In attempting to invalidate the results of an election by treating agency policies as if they were law, the industry is asking the court to give it power contrary to every principle of democracy and the right to govern as defined by the First Article of the Hawaii State Constitution, which states “All political power of this state is inherently of the people and the responsibility for the exercise thereof rests with the people. All government is founded on this authority”.
The industry’s maneuver in “removing” the case involving exclusively Hawaii State election laws, county ordinances, and Hawaii State Constitutional issues, SHAKA believes to be wholly improper. To correct this a Motion has been filed asking the Federal Judge assigned to the case, to order the matter returned to the state court where it properly be adjudicated under the state laws which apply. A copy of the Motion and legal arguments presented by SHAKA’s lawyers is available here.
2-4-15 Update to Federal Court Case
The Five residents of Maui County, Dr. Lorrin Pang, Mark Sheehan, Lei’ohu Ryder, Bonnie Marsh, Alika Atay, and the SHAKA Movement (collectively “SHAKA”), the original proponents of the GMO Ordinance on Maui, remain outraged at the County of Maui’s decision to take “no position” on defending the Ordinance and its justifications made to the press that the County wanted to stand aside and allow SHAKA to defend the Ordinance.
To correct the record, SHAKA in no way wanted or encouraged the County to stand aside in the federal lawsuit. To the contrary, SHAKA has encouraged and invited the County to defend the Ordinance as it is obligated to honor the wishes of Maui voters. Over 23,000 voters approved of this Ordinance and the County is obligated to protect the wishes of its electorate. Moreover, under the Hawaii Constitution, the County of Maui is obligated to conserve and protect Maui’s public trust resources, “including land, water, minerals, energy sources, and shall promote the development of these resources in a manner consistent with their conservation and in furtherance of the self-sufficiency of the State.” Haw. Const. art. XI, § 1.
In SHAKA’s opposition to the Motion for Summary Judgment filed by Monsanto, SHAKA laid out in detail the potential irreparable harm to Maui by not enforcing this Ordinance, including the potential health effects by allowing GMO operations to continue unregulated in the County of Maui. Maui citizens have complained to public officials about the pesticide drift created by these operations, which are located near schools, small towns and businesses. SHAKA’s brief filed with the Federal Court is available for review here County of Maui’s Statement of No Position re Plaintiff’s MSJ and here SHAKA’s MIO to Pltfs’ MSJ and Request for Rule 56(d) Continuance 1-30-15, SHAKA previously objected to the County’s initial decision to enter into an agreement with Monsanto to suspend the certification of the election results and to delay implementation of this law. The County’s latest actions to take “no position” in the case further frustrates the will of Maui voters and is directly contrary to the County’s duties under the Constitution. It is time for the County to step forward and defend the law that Maui voters demanded and override the interests of big corporate interests led by Monsanto.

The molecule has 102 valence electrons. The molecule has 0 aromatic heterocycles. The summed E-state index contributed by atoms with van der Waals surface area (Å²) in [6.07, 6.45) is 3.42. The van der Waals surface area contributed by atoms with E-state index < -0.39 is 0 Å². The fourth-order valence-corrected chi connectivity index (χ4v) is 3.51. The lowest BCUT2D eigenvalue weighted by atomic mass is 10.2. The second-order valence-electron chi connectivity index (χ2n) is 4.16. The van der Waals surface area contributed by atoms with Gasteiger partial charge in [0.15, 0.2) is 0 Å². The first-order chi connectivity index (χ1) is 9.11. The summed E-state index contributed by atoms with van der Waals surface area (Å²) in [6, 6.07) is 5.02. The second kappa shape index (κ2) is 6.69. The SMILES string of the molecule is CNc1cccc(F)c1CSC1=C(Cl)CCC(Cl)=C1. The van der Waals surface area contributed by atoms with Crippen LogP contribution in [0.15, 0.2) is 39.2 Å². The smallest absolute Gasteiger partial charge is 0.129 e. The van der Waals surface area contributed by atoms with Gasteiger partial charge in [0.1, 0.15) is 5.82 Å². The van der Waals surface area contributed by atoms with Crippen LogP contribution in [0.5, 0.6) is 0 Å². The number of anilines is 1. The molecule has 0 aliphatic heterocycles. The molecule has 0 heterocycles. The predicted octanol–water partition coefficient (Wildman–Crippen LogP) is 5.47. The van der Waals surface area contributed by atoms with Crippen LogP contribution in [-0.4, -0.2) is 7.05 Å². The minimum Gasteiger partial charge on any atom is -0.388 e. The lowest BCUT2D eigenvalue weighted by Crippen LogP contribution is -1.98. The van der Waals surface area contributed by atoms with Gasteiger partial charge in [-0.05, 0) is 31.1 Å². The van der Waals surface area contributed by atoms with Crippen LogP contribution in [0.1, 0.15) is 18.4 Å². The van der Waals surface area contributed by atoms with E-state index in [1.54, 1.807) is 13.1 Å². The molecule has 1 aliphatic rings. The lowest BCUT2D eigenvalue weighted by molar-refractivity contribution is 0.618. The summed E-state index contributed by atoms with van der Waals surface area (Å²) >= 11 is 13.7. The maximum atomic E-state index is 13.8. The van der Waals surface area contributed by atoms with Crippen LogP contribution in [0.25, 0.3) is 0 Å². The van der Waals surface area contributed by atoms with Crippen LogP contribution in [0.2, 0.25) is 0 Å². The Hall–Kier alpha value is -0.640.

2-25-15 Update to Federal Court Case
On March 10 at 9:00 AM the Federal District Court in Honolulu will hold a hearing on a motion (filed by Shaka Movement’s attorneys) asking the court to dismiss the case of the Biotech Industry vs Maui County, based on a variety of legal and evidentiary arguments. The memorandum filed with the court on the issue can be read and reviewed here.
In the essential part of our presentation to the court, we explain – “Maui citizens adopted a voter initiative to protect Maui County from harms to the environment and local health. These are fundamental rights protected under the Hawaii Constitution. The central issue in both cases is whether the County has an obligation to adopt this law under Hawaii law, recognizing the County’s police powers. SHAKA has a significant interest in assuring that the County actually implements the law, as SHAKA devoted significant time and resources facilitating the law’s adoption and is in large part responsible for its adoption.”